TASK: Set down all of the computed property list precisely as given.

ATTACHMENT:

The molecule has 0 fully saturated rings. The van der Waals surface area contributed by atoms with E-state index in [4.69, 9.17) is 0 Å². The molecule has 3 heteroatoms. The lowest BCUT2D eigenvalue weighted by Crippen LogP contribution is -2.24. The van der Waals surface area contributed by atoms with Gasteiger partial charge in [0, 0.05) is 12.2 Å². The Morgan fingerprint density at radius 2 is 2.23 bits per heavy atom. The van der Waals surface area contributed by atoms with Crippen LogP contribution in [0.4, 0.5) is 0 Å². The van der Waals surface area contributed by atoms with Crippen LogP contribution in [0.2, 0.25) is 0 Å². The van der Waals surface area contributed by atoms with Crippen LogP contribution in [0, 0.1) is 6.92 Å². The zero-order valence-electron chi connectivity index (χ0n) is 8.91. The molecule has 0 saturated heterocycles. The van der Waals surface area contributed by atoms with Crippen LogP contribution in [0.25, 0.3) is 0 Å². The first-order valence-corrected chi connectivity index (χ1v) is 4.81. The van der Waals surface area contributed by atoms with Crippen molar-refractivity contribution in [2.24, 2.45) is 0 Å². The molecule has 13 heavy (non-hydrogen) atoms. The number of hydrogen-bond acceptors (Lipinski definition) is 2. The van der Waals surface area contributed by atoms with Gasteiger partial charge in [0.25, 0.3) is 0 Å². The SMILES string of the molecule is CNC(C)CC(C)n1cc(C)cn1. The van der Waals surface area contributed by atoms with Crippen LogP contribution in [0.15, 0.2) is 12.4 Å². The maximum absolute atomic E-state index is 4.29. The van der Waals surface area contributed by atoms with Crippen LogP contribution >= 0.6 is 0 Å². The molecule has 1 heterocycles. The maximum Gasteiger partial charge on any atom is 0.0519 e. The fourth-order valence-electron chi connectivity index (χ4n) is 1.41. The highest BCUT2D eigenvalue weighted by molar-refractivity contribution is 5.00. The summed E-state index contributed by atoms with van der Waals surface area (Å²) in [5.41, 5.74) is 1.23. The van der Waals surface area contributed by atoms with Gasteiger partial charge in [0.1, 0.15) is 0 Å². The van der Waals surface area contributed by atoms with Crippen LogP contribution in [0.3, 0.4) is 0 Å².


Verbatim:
The molecule has 0 fully saturated rings. The van der Waals surface area contributed by atoms with E-state index in [4.69, 9.17) is 0 Å². The molecule has 3 heteroatoms. The lowest BCUT2D eigenvalue weighted by Crippen LogP contribution is -2.24. The van der Waals surface area contributed by atoms with Gasteiger partial charge in [0, 0.05) is 12.2 Å². The Morgan fingerprint density at radius 2 is 2.23 bits per heavy atom. The van der Waals surface area contributed by atoms with Crippen LogP contribution in [0.4, 0.5) is 0 Å². The van der Waals surface area contributed by atoms with Crippen LogP contribution in [0.2, 0.25) is 0 Å². The van der Waals surface area contributed by atoms with Crippen LogP contribution in [0, 0.1) is 6.92 Å². The zero-order valence-electron chi connectivity index (χ0n) is 8.91. The molecule has 0 saturated heterocycles. The van der Waals surface area contributed by atoms with Crippen LogP contribution in [0.25, 0.3) is 0 Å². The first-order valence-corrected chi connectivity index (χ1v) is 4.81. The van der Waals surface area contributed by atoms with Crippen molar-refractivity contribution in [2.24, 2.45) is 0 Å². The molecule has 13 heavy (non-hydrogen) atoms. The number of hydrogen-bond acceptors (Lipinski definition) is 2. The van der Waals surface area contributed by atoms with Gasteiger partial charge in [0.25, 0.3) is 0 Å². The SMILES string of the molecule is CNC(C)CC(C)n1cc(C)cn1. The van der Waals surface area contributed by atoms with Crippen LogP contribution in [0.15, 0.2) is 12.4 Å². The maximum absolute atomic E-state index is 4.29. The van der Waals surface area contributed by atoms with Crippen LogP contribution >= 0.6 is 0 Å². The molecule has 1 heterocycles. The maximum Gasteiger partial charge on any atom is 0.0519 e. The fourth-order valence-electron chi connectivity index (χ4n) is 1.41. The highest BCUT2D eigenvalue weighted by molar-refractivity contribution is 5.00. The summed E-state index contributed by atoms with van der Waals surface area (Å²) in [5.41, 5.74) is 1.23. The van der Waals surface area contributed by atoms with Gasteiger partial charge in [0.1, 0.15) is 0 Å². The van der Waals surface area contributed by atoms with Crippen LogP contribution in [0.3, 0.4) is 0 Å².